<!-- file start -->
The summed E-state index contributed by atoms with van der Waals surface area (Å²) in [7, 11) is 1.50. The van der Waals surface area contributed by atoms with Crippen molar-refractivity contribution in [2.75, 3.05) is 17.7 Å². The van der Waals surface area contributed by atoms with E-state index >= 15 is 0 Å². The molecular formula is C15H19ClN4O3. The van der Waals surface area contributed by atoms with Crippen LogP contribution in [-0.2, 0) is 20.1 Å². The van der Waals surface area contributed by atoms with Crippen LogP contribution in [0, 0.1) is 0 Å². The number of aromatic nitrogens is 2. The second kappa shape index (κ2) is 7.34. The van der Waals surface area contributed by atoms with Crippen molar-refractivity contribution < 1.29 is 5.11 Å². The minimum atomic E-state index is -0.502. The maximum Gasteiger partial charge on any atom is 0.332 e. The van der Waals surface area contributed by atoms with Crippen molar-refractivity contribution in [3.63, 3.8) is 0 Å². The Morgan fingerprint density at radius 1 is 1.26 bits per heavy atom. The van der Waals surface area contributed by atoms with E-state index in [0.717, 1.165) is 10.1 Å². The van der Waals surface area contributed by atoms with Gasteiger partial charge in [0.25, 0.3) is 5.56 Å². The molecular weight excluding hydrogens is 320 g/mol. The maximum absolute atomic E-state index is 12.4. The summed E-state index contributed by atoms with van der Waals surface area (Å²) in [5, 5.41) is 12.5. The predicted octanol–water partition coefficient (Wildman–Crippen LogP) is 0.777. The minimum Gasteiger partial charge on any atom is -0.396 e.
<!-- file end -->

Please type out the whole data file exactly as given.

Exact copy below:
The summed E-state index contributed by atoms with van der Waals surface area (Å²) in [7, 11) is 1.50. The van der Waals surface area contributed by atoms with Crippen molar-refractivity contribution in [2.75, 3.05) is 17.7 Å². The van der Waals surface area contributed by atoms with E-state index >= 15 is 0 Å². The molecular formula is C15H19ClN4O3. The van der Waals surface area contributed by atoms with Crippen LogP contribution in [-0.2, 0) is 20.1 Å². The van der Waals surface area contributed by atoms with Crippen LogP contribution in [0, 0.1) is 0 Å². The number of aromatic nitrogens is 2. The second kappa shape index (κ2) is 7.34. The van der Waals surface area contributed by atoms with Crippen molar-refractivity contribution < 1.29 is 5.11 Å². The minimum atomic E-state index is -0.502. The maximum Gasteiger partial charge on any atom is 0.332 e. The van der Waals surface area contributed by atoms with Crippen molar-refractivity contribution in [3.63, 3.8) is 0 Å². The Morgan fingerprint density at radius 1 is 1.26 bits per heavy atom. The van der Waals surface area contributed by atoms with E-state index in [0.717, 1.165) is 10.1 Å². The van der Waals surface area contributed by atoms with Gasteiger partial charge in [0.25, 0.3) is 5.56 Å². The molecular weight excluding hydrogens is 320 g/mol. The maximum absolute atomic E-state index is 12.4. The summed E-state index contributed by atoms with van der Waals surface area (Å²) in [5, 5.41) is 12.5. The predicted octanol–water partition coefficient (Wildman–Crippen LogP) is 0.777. The minimum Gasteiger partial charge on any atom is -0.396 e.